By the way, I sent this piece to Ford’s marketing department. No response. I’m still waiting for my Fiesta.

    You don’t happen to be a teacher, by any chance? Know any middle school English class that would complain to one of the network anchors? That should do the trick.


  12. It is like fingernails on a chalkboard each time I see or hear the Ford tagline “Go Further”. I also read your 2nd post with their response, and I think they are incorrect. Farther – distance, further – an idea.

    • Hey, Rose. Thanks for the comment. You’re right, of course. Everybody gets it, except Ford. I think it’s time for me to reach out for them again.


  13. Somehow I see a connection here with the basic obtuseness of American car companies but maybe that’s a reach.

    • Hi. Thanks for the comment.

      I’m thinking it’s more a matter of innocent arrogance. They’re Ford, iconic co-founder of American capitalism. A Fortune 500 company. How can their grammar possibly be wrong?

  14. Following is a quotation from William Strunk, Jr. and E. B. White’s “The Elements of Style” in reference to words and expressions commonly misused: Farther, further. “The two words are commonly interchanged, but there is a distinction worth observing: farther serves best as a distance word, further as a time or quantity word. You chase a ball farther than the other fellow; you pursue a subject further.”

  15. I guess my comment above will forever be “awaiting moderation”, whatever that connotes. I thought the comment rather relevant to the discussion. Apparently not.

    • My apologies for the slow response. Ford offered me a position as SVP for Grammar and I’ve been busy picking out the furniture for the cushy corner office that came with the job. …What? Have I sold out? Don’t be ridiculous and don’t ask me again. I have nothing farther to say on the matter. -wf

  16. I agree with your assessment but suppose Ford meant go further with their quality of product? Having said that I don’t think their marketing folks knew the difference . Another example if the ” dumbing down ” of our society.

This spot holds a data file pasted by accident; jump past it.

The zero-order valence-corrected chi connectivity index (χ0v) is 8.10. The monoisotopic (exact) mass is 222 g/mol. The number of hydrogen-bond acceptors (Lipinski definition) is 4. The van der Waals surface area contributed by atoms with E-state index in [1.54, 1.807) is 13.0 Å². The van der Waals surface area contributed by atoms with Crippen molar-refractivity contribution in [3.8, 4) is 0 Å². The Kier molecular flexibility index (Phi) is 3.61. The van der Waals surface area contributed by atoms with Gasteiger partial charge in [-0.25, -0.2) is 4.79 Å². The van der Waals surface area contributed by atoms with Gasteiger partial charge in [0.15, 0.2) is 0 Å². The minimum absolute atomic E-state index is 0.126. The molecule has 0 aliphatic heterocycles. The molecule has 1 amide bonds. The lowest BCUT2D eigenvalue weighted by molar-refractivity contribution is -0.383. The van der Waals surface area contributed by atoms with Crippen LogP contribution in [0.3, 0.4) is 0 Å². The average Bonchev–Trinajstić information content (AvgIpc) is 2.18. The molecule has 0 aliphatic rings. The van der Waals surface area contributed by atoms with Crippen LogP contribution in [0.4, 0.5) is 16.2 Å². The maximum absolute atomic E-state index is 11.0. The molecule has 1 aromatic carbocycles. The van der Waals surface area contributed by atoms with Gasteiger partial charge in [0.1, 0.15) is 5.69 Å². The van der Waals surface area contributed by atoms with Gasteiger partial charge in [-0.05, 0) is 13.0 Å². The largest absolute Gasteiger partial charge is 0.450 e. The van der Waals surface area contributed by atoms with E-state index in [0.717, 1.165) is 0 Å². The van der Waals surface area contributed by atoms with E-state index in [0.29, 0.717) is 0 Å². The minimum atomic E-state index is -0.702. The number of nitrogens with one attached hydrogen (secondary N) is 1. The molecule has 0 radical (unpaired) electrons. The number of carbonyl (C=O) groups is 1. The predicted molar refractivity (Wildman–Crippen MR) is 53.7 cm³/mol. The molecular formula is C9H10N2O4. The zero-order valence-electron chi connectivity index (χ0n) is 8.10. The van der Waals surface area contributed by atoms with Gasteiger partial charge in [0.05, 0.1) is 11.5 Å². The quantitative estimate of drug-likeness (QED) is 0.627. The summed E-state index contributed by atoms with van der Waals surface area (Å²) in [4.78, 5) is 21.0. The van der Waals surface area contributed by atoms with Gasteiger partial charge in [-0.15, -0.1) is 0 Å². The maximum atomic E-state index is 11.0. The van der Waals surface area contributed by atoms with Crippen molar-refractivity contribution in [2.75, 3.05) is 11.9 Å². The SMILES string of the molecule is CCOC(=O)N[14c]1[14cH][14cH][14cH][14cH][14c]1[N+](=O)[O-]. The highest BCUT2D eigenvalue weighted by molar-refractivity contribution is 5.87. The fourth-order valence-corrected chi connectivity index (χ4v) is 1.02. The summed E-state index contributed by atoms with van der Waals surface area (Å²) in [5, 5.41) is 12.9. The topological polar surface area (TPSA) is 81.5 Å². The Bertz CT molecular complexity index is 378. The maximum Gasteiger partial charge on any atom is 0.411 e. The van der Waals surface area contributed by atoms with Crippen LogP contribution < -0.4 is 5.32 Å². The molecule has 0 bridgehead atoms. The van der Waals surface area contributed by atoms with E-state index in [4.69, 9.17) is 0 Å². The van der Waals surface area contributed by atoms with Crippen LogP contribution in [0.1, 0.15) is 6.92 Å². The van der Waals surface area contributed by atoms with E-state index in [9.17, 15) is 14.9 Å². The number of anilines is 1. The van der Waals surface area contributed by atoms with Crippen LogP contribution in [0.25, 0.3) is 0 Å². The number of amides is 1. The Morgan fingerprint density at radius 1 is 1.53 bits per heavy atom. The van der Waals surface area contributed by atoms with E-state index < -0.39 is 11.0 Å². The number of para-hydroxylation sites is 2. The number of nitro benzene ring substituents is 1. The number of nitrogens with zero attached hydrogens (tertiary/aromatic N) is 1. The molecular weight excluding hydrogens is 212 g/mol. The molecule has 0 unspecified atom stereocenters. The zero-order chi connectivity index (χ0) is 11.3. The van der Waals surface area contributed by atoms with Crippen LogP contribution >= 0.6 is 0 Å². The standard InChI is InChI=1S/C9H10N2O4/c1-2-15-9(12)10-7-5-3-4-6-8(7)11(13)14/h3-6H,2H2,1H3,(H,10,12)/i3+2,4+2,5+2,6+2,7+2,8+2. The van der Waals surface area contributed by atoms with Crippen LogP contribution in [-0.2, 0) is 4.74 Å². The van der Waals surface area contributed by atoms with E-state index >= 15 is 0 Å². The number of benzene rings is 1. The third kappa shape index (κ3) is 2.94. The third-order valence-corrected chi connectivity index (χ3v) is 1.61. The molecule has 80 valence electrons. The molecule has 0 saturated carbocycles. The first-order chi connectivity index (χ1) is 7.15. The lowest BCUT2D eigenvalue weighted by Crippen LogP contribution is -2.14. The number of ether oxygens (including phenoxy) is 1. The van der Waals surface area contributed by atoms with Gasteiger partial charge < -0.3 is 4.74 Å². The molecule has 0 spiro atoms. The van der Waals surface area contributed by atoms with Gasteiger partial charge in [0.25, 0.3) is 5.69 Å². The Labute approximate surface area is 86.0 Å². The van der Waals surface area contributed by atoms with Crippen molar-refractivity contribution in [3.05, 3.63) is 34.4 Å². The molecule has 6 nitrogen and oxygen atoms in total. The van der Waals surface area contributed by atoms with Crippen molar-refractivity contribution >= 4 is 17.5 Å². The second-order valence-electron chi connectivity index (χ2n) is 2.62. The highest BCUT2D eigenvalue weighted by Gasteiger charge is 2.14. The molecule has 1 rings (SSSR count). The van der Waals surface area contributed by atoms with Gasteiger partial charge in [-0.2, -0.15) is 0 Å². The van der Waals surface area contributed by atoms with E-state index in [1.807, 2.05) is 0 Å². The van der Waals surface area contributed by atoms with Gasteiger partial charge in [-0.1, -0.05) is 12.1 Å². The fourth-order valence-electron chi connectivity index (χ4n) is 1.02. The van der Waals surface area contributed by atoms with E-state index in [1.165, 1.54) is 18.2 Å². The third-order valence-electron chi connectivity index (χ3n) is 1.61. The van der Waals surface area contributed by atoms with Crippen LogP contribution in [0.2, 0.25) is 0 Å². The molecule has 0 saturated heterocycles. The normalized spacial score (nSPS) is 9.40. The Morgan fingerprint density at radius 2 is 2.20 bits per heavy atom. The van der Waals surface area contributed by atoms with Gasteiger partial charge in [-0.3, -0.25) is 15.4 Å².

17. “Further” is the verb (to further one’s aims) and “farther” is the adjective indicative of distance (it was farther to Ann Arbor than it was to Ypsilanti). Each time I hear Ford’s current advertising campaign I think of how ignorant the millennial slackers who wrote the copy are.

  18. I cringe when I hear this ad. My Ford Focus has over 213,000 miles and it has taken me “farther” than any other car I have ever owned, but has not taken me “further”.

    My 1996 Volkwagen Jetta took me “further”, as it was ausgezeichnet, exciting, exhilarating, comfortable to drive short and long distances. Unfortunately, it was power driven into a curb during a violent rainstorm by my son’s best friend, but it was great while it lasted. I suppose if the Ford could take you “further”, but let’s not confuse that with the mileage they will give you.

  19. Thank you for your post, wf. I too cringe whenever I hear this ad. I wonder if Ford’s calculus is to show the ad as a troll so that even people who KNOW better would be piqued (as any ALP). But Ford is indeed wrong – none withstanding their rationalization. To promote such ambiguity smacks of ignorance. Rather than clarify and enlighten, Ford has chosen to muddle, confuse and suppress – which to me translates as NOT GOING FURTHER at all. so sad.

  20. Reading their response, I still think they used the wrong form of the word. Since the commercials implied distance, the proper usage is farther. Essentially, it is a poorly executed advertising campaign. Unless the underlying goal was to have people keep talking about it years after the fact. If the latter, then kudos 🙂

  21. I concur. They are full of shit. they definitely used it incorrectly!

  22. I totally caught this the first time I saw the commercial. Farther equal distance. Further equal quantity. Bad ford. Stupid ford

  23. Pingback: Patriots Thursday Observations, Jets Review – Boston Sports Media Watch

  24. Miller Beer “brewed different” shouldn’t it be brewed differently?